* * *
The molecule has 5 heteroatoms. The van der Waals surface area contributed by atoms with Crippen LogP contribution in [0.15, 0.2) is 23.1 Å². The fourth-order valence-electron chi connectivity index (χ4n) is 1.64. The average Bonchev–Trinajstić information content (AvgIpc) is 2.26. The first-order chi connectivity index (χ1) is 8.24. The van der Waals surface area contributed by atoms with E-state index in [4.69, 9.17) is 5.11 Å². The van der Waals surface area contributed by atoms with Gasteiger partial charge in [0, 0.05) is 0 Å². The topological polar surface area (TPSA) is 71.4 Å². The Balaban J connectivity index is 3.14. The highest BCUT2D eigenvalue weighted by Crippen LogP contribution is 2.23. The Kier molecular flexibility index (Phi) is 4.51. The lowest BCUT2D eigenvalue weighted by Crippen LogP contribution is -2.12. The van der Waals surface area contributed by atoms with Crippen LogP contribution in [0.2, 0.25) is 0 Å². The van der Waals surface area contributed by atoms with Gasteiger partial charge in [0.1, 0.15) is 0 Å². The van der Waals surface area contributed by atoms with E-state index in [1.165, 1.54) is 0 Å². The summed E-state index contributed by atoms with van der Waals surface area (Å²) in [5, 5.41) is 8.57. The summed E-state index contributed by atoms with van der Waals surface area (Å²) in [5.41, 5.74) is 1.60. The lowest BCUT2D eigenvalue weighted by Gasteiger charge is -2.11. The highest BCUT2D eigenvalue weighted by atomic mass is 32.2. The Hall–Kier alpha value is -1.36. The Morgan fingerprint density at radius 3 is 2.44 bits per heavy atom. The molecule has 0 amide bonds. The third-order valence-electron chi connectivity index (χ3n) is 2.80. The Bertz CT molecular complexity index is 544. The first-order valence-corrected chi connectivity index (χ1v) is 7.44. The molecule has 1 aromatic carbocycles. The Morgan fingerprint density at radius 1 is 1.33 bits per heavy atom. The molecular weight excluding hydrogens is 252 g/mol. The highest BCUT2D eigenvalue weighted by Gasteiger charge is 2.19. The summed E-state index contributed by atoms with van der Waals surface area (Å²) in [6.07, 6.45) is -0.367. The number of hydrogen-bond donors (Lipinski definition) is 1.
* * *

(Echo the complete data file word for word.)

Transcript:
The molecule has 5 heteroatoms. The van der Waals surface area contributed by atoms with Crippen LogP contribution in [0.15, 0.2) is 23.1 Å². The fourth-order valence-electron chi connectivity index (χ4n) is 1.64. The average Bonchev–Trinajstić information content (AvgIpc) is 2.26. The first-order chi connectivity index (χ1) is 8.24. The van der Waals surface area contributed by atoms with E-state index in [4.69, 9.17) is 5.11 Å². The van der Waals surface area contributed by atoms with Gasteiger partial charge in [0, 0.05) is 0 Å². The topological polar surface area (TPSA) is 71.4 Å². The Balaban J connectivity index is 3.14. The highest BCUT2D eigenvalue weighted by Crippen LogP contribution is 2.23. The Kier molecular flexibility index (Phi) is 4.51. The lowest BCUT2D eigenvalue weighted by Crippen LogP contribution is -2.12. The van der Waals surface area contributed by atoms with Crippen LogP contribution in [0.2, 0.25) is 0 Å². The van der Waals surface area contributed by atoms with Gasteiger partial charge in [0.1, 0.15) is 0 Å². The van der Waals surface area contributed by atoms with E-state index in [1.165, 1.54) is 0 Å². The summed E-state index contributed by atoms with van der Waals surface area (Å²) in [5, 5.41) is 8.57. The summed E-state index contributed by atoms with van der Waals surface area (Å²) in [5.41, 5.74) is 1.60. The lowest BCUT2D eigenvalue weighted by Gasteiger charge is -2.11. The highest BCUT2D eigenvalue weighted by atomic mass is 32.2. The Hall–Kier alpha value is -1.36. The Morgan fingerprint density at radius 3 is 2.44 bits per heavy atom. The molecule has 0 amide bonds. The third-order valence-electron chi connectivity index (χ3n) is 2.80. The Bertz CT molecular complexity index is 544. The first-order valence-corrected chi connectivity index (χ1v) is 7.44. The molecule has 1 aromatic carbocycles. The Morgan fingerprint density at radius 1 is 1.33 bits per heavy atom. The molecular weight excluding hydrogens is 252 g/mol. The highest BCUT2D eigenvalue weighted by Gasteiger charge is 2.19. The summed E-state index contributed by atoms with van der Waals surface area (Å²) in [6.07, 6.45) is -0.367. The number of hydrogen-bond donors (Lipinski definition) is 1.